First Presbyterian (1870)

Duluth’s 1870 First Presbyterian Church.
(Image: University of Minnesota Duluth Kathryn A. Martin Library Archives and Special Collections)

231 East 2nd Street | Architect: Unknown | Built: 1870 | Lost: 1971

Although theirs was not the first church building in Duluth, the First Presbyterian congregation — established June 1, 1869 — was the town of Duluth’s earliest organized church. Pioneers Luke Marvin and John Hunter served as the church’s first two elders, and their families and descendants led the church for generations. Until the church was finished in 1870, parishioners took turns hosting services in their homes. Duluth’s second church building served the Presbyterians until 1891. The picturesque wooden building, designed in the Gothic style, featured a tall corner tower, Gothic windows and doors, and bargeboards in the gable. Photos indicate it was likely painted in several colors. Three of the tower’s windows appear to make a face looking out over Duluth.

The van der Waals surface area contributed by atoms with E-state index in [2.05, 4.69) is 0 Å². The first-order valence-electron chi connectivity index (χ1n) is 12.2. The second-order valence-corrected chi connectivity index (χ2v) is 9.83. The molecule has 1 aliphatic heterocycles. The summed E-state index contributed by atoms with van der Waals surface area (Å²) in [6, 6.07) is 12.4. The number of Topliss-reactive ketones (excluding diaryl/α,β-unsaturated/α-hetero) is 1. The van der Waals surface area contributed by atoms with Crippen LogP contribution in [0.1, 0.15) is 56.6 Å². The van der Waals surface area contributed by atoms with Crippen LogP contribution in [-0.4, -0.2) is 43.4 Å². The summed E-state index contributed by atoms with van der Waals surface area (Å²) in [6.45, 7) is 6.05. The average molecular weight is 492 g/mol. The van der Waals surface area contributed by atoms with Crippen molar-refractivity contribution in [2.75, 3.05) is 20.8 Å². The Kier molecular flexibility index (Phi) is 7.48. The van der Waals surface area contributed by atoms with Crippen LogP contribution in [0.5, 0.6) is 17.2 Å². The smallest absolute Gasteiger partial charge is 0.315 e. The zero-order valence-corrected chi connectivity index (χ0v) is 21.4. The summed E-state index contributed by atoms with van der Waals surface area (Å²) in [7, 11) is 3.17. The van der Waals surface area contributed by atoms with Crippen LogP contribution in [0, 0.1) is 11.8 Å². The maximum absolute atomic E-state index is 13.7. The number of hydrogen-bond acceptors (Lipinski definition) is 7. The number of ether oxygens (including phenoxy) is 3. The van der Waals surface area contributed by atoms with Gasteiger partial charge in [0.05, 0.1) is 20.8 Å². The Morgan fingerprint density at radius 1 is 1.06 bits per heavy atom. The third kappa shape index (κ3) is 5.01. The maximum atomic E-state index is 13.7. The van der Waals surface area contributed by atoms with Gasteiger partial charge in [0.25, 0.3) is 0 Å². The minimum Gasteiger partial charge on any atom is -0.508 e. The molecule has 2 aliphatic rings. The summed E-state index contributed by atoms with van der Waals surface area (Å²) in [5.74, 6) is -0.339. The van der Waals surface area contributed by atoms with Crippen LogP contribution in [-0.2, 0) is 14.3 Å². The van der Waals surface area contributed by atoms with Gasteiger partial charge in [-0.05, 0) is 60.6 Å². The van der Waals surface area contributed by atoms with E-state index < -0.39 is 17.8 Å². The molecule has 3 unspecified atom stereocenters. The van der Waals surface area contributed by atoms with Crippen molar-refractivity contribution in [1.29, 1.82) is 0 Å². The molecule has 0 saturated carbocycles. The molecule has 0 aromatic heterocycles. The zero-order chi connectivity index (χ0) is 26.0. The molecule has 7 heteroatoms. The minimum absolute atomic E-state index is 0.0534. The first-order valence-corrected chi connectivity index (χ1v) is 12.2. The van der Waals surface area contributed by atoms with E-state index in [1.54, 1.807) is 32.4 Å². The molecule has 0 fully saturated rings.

After the Presbyterians moved into their new church (designed by Traphagen and Fitzpatrick) diagonally across Second Street in 1891, the 1870 building served as home for other congregations. From 1891 to 1923 it was home to the German Roman Catholic Church of St. Anthony of Padua. It next became the Finnish Evangelical Lutheran Church (which later changed its name to Messiah Lutheran Church) from 1923 to 1970. It was demolished in 1971; the lot is now used as the Rainbow Community Center’s parking lot.